JCR | Is the main character based on anyone in particular?
AJ | Crime author Ross Macdonald, known as Kenneth Millar in real life, wrote a popular essay called “The Writer as Detective Hero,” theorizing that mystery writers tend to create sleuths that are a reflection of their personalities whether conscious of this or not. While I hate to go against tradition, I can honestly say Victoria isn’t a reflection of me or anyone I know. However, she does carry my passion for the profession.
JCR | Poetic Justice is your first in the series; correct? What inspired this storyline?
AJ | Yes, Poetic Justice is the first in the series. The inspiration for the storyline comes from a single moment of trial as reported upon by a Delaware newspaper. While testifying on the stand, a police officer opens his drug evidence envelope only to find that the illegal substances have been replaced with over-the-counter medications. I used that imagery as the launching point of the story, but what happens thereafter is a product of my imagination. After all, I want the official court reporter, not the lawyers or the attorneys, to act as the focus and sole narrator of the tale.
JCR | How many novels do you plan for the series?
AJ | I think the concept behind this series is open-ended enough that it could go on forever, but I have always conceived of it as 12 books — like 12 jurors. That’s a nice round number with a large enough arc that Victoria can mature over time and hit professional or personal milestones like starting her own deposition company or falling in love.
JCR | What advice would you give others considering a career down the writing path?
AJ | Do your homework. You don’t have to spend tons of money on graduate school like I did, but you should read as much as you can about the types of books you’d like to write. Join membership organizations that match your writing interest like Mystery Writers of America or Romance Writers of America. Take a class through one of those organizations (you can even do so without being a member). Ask a published author to be your mentor. Never stop searching for knowledge and researching the field. Just like the court reporting profession, you have to study, practice, and keep your skills sharp. Writers might not have CEUs but they have CNEIs — a commitment to constant never-ending improvement.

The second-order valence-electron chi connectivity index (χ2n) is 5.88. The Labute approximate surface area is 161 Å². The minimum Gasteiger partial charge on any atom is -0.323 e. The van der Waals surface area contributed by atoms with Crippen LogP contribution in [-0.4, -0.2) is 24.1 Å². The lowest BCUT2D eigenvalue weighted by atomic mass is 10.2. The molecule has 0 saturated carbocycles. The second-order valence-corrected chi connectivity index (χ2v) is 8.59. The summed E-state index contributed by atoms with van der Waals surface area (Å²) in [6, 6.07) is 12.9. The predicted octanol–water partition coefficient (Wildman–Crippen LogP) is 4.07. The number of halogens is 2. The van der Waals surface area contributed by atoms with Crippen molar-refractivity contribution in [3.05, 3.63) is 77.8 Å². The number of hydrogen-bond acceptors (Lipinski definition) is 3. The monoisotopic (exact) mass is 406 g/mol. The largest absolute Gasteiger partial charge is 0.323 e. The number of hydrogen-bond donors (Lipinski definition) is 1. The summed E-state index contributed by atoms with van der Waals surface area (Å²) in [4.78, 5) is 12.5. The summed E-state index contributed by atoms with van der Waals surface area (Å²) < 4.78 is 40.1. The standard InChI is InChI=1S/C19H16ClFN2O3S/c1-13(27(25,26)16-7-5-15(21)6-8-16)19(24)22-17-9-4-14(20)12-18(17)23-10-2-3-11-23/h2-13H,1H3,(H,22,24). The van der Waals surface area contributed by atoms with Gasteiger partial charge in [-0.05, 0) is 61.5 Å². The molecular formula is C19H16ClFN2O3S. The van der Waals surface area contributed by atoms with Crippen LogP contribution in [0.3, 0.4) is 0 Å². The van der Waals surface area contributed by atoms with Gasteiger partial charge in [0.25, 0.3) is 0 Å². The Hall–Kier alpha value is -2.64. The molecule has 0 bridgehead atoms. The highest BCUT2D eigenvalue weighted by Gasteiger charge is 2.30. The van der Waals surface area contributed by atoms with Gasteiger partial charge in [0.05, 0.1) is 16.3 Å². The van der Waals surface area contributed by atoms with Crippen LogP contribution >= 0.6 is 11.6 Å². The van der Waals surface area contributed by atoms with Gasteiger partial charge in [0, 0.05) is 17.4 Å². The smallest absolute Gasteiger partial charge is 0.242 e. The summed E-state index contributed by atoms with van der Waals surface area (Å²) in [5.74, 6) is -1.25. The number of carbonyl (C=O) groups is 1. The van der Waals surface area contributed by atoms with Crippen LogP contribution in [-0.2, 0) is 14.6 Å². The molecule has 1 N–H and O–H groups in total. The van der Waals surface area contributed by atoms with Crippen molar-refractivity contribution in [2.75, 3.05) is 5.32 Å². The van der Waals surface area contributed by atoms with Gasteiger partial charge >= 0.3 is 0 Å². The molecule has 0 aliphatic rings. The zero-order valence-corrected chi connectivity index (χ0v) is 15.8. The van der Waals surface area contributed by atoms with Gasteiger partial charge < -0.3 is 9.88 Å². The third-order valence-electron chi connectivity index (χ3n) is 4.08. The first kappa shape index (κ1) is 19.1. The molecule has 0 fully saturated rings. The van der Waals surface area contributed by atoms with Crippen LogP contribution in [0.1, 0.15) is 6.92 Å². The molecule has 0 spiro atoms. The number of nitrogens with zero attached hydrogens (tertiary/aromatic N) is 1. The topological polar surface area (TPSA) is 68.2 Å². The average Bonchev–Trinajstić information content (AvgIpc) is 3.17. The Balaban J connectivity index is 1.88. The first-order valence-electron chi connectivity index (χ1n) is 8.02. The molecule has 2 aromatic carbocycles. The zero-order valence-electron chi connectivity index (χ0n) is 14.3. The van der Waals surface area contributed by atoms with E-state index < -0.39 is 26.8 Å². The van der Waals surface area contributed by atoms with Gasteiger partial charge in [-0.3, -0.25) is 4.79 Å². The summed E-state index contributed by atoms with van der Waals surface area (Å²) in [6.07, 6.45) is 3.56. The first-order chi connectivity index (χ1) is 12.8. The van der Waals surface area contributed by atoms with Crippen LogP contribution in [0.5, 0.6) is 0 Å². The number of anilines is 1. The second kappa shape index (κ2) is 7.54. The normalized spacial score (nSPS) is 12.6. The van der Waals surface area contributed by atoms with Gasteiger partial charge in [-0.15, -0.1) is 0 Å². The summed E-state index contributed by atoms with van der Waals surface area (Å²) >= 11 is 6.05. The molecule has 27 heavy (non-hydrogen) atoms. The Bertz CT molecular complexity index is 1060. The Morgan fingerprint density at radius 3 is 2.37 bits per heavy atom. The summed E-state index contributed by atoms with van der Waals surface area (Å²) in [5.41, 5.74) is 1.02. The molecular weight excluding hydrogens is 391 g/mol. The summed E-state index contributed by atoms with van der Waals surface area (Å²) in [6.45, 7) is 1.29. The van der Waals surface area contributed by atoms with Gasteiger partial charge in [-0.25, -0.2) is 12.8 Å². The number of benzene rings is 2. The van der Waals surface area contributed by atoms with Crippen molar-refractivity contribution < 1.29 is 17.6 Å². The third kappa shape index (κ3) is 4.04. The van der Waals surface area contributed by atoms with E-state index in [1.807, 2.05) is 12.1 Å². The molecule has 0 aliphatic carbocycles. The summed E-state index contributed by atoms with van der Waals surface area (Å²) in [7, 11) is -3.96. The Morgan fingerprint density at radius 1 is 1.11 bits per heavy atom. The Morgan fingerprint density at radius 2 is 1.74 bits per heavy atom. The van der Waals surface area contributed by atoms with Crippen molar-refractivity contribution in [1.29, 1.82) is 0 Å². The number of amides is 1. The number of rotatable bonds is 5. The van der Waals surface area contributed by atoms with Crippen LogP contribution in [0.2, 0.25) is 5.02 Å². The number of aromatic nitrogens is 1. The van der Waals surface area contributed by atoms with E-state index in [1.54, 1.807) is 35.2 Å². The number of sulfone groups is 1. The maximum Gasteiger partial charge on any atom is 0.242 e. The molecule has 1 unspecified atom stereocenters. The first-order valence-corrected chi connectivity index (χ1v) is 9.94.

JCR | How long did you work as a court reporter?
AJ | I was lucky enough to complete school and gain my state certification in two and a half years. I worked in the field for seven.
JCR | Did you work as an official, freelancer, captioner?
AJ | I worked as a deposition reporter in the state of California for two years and as an official reporter in Delaware for five years.
JCR | How did you learn about the court reporting profession?
AJ | The first time I heard about court reporting was in high school since it’s a profession that always shows up on those “Ten Lucrative Careers You Didn’t Know About” lists. However, I didn’t consider becoming one until decades later when I was searching for a career where I didn’t have to adhere to the typical nine-to-five work week.
JCR | Where did you go to court reporting school?
AJ | I attended Bryan College School of Court Reporting, in Los Angeles, Calif. — this was back before they moved that program online — but I only stayed with them through my 180-level proficiency tests. After that, I transferred to Downey Adult School, in Downey, Calif., to finish my speed training in preparation for the California certification exam. While I wouldn’t recommend switching schools at such a crucial point in the program, I felt comfortable doing so because I already had my bachelor’s degree. Like many people, I came to court reporting as a second career, so gaining speed was the toughest part for me. Luckily, the gamble paid off, and I passed my licensing exam on the first attempt.
Johnson has also written several articles on the craft of writing for websites, such as LitReactor, Submittable, Funds for Writers, and DIY MFA. When she isn’t developing her stories, Johnson enjoys cuddling up with a piping hot mug of ginger tea and poring over the latest supermarket tabloids. She can be reached at email@example.com. Read an excerpt from Poetic Justice here.